This proved, unsurprisingly, to be completely exhausting. First of all, it’s HOT. It’s always so damn HOT here! So “running around” means walking through the city in the blazing sun and taking shared taxis with very little air flow, and usually not finding what you need easily.

I tried to go to Epoca, a big supermarket/mall-type store in Centro Habana on Galiano. The lines were CRAZY. And besides a big bottle of water and some juice boxes, there was really nothing to help this vegetarian survive. Typical offerings: one aisle of just vinegar, one aisle of just canned sausages, one aisle of “refresco” (soda), one aisle of ridiculously expensive jam. I gave up and decided to try my luck somewhere else.

I finally found a store in Habana Vieja that had water (yes!! I was really worried about that) and some good staples – e.g. canned tomatoes, reasonably priced jam, juice. As is typical in many stores in Cuba, there are separate counters with these offerings so you have to wait on two to three different lines to get what you want. It is…frustrating. So, I waited 20 minutes on one line for my water and juice. And then 20 on another for cooking staples. In the end, I was relieved though – it didn’t take THAT long and I felt prepared.

An unusually long line at my local bakery.

Hours before the storm, hardly any cars on the streets and an unusually long line at my local bakery.

I also went to the market to get fruits and vegetables that I thought would last without cooking or refrigeration – avocado, tomatoes, cucumbers. And I had big plans to pre-cook a bunch of other stuff the day the storm was coming. That didn’t happen. I bought a pizza instead.

Luckily, I currently have two housemates so we were able to join forces in prepping. The biggest priority was water: boiling liters and liters of water, filtering it (there’s a lot of sediment in the tap water here), and refrigerating it. We also had some water for bathing and washing. And luckily for me, they cooked up some rice and beans.

On Saturday afternoon (the storm was supposed to hit that night), I made my way to the Meliá Cohiba, a huge hotel on the Malecón (the iconic 8 km stretch of roadway along the coast of Havana), in the hopes of picking up a prescription at the international pharmcy across the street. That turned out to be a pointless trip because, of course, the pharmacy was closed! It was right on the Malecón, the street was blocked off and the winds were already really, really strong. Like, you can barely walk strong.

I headed back to Centro to go to my favorite media store – where you can buy all sorts of TV shows and movies for about 50 cents each. I had already started charging up my phones and other devices. I figured if I was going to be trapped in the dark for a while, I’d run down my laptop battery entertaining myself. I felt very proud of myself for being so smart to think ahead like this!

Then I went to the neighborhood panadería to get some bread (soft rolls called “pan suave” that I love and are only one peso each). Apparently EVERYONE else in Havana had the same idea, go figure. There was no way I was waiting on that line. I felt very disappointed in myself for not thinking ahead!

In the face of Hurricane Irma, I had Wonder Woman dubbed in Spanish and Season 3 of Orphan Black – but no bread.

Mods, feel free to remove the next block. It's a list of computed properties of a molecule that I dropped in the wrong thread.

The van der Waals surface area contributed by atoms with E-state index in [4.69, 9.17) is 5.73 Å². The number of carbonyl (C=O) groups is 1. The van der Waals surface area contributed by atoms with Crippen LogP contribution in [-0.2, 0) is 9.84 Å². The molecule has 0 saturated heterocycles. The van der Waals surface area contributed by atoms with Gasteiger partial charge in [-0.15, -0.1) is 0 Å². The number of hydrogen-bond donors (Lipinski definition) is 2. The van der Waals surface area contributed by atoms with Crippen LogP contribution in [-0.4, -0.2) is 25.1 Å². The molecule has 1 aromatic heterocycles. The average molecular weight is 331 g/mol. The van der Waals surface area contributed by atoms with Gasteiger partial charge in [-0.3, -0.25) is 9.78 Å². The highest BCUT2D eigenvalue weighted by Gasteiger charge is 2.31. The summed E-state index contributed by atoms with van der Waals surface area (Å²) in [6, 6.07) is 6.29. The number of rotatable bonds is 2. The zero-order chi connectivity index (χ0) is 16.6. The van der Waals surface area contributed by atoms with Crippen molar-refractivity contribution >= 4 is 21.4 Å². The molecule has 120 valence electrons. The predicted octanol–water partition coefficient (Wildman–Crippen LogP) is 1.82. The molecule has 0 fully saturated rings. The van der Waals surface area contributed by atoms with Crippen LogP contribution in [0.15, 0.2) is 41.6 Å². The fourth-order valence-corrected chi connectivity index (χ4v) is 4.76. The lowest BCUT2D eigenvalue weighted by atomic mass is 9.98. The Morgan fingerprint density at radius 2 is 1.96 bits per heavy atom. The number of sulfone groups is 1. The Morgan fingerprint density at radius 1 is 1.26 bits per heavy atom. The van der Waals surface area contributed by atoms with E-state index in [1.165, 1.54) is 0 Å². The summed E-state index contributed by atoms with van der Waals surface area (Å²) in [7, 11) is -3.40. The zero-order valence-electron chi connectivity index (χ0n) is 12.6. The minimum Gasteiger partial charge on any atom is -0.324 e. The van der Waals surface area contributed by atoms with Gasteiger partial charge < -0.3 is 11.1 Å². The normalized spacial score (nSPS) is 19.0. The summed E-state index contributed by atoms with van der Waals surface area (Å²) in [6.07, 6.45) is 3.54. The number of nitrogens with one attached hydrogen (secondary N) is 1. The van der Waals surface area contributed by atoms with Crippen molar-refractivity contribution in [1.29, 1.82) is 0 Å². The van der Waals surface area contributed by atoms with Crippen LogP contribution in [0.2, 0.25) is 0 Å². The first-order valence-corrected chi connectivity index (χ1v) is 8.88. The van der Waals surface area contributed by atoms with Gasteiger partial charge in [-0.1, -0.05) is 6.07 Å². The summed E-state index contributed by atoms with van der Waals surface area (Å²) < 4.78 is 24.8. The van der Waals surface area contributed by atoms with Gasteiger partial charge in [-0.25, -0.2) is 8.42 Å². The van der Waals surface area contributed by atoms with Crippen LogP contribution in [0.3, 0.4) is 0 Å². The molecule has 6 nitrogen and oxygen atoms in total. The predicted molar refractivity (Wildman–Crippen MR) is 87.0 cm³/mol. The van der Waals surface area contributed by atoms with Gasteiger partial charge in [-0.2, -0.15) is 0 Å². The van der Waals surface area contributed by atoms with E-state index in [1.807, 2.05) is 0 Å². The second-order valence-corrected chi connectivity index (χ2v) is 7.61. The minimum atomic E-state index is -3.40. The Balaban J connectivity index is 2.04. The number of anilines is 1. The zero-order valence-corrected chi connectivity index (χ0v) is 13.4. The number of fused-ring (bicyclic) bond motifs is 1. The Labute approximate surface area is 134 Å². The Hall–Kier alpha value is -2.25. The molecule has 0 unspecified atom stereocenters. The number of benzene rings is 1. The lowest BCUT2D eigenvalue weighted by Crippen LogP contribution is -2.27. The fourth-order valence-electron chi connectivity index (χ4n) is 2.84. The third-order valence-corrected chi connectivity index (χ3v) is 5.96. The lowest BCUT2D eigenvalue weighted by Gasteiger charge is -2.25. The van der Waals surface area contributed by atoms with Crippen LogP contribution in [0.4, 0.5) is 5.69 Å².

I gave up on getting bread after seeing this line at my bakery.

I gave up on getting bread after seeing this line at my bakery.

And, with that, I was done. There was nothing else to do, nowhere else to shop. It was time to go home and hunker down. And the power was already out.

Part 2 – Irma & the Aftermath
Part 3 – Recovery

Travel Tips for Americans Who Want to Visit Cuba

Now that I’m living in Havana studying dance, I’m getting A LOT of questions from Americans who want to travel here. I’ve put together some advice that I think will help you if you’re considering a visit to Cuba.San Ignacio

First steps:

1. Do your research before: 1) booking your trip and 2) asking friends who live in Havana for advice. There is a LOT to do here – think of it like New York or London. Buy a guidebook (I just discovered that Amazon Prime members can download Lonely Planet guidebooks for free) and read online articles and forums to get a sense of the possibilities.

Think about what you like to do – wander through museums, relax with drinks and listen to live music, go dancing and hit the best nightspots, explore beautiful natural settings, study music, dance or Spanish, go to the beach? You can do all of this from Havana, so if you only have a week, figure out your priorities for the time you have.

2. AMERICANS CANNOT ACCESS MONEY IN CUBA. That means no credit cards, no debit cards, no traveler’s cheques. You must bring the money you will need in cash. Most Americans either bring USD (but be prepared to get charged 10% when exchanging) or Euros (no 10% fee, but you lose money when you change from US to Euros in the US). For a short trip, I’d recommend USD. You’ll be exchanging for one of the Cuban currencies, called CUCs.

3. Prepare to be off the grid. You will likely not find up-to-date information on many websites anyway – it’s better to ask around or call to get current info – and wifi is only available in hotspots. Hotspots are located in parks and plazas throughout the city, and inside and outside many hotels. Parque Central is a good place to go online – either in the park or in one of the surrounding hotels. Once you get to Havana, you’ll need to buy a wifi card. Your best bet will be to go to the Etecsa office early on Obsispo for the best price (the hotels sell them for 3x as much) – 1.50cuc/hour – and wait on line.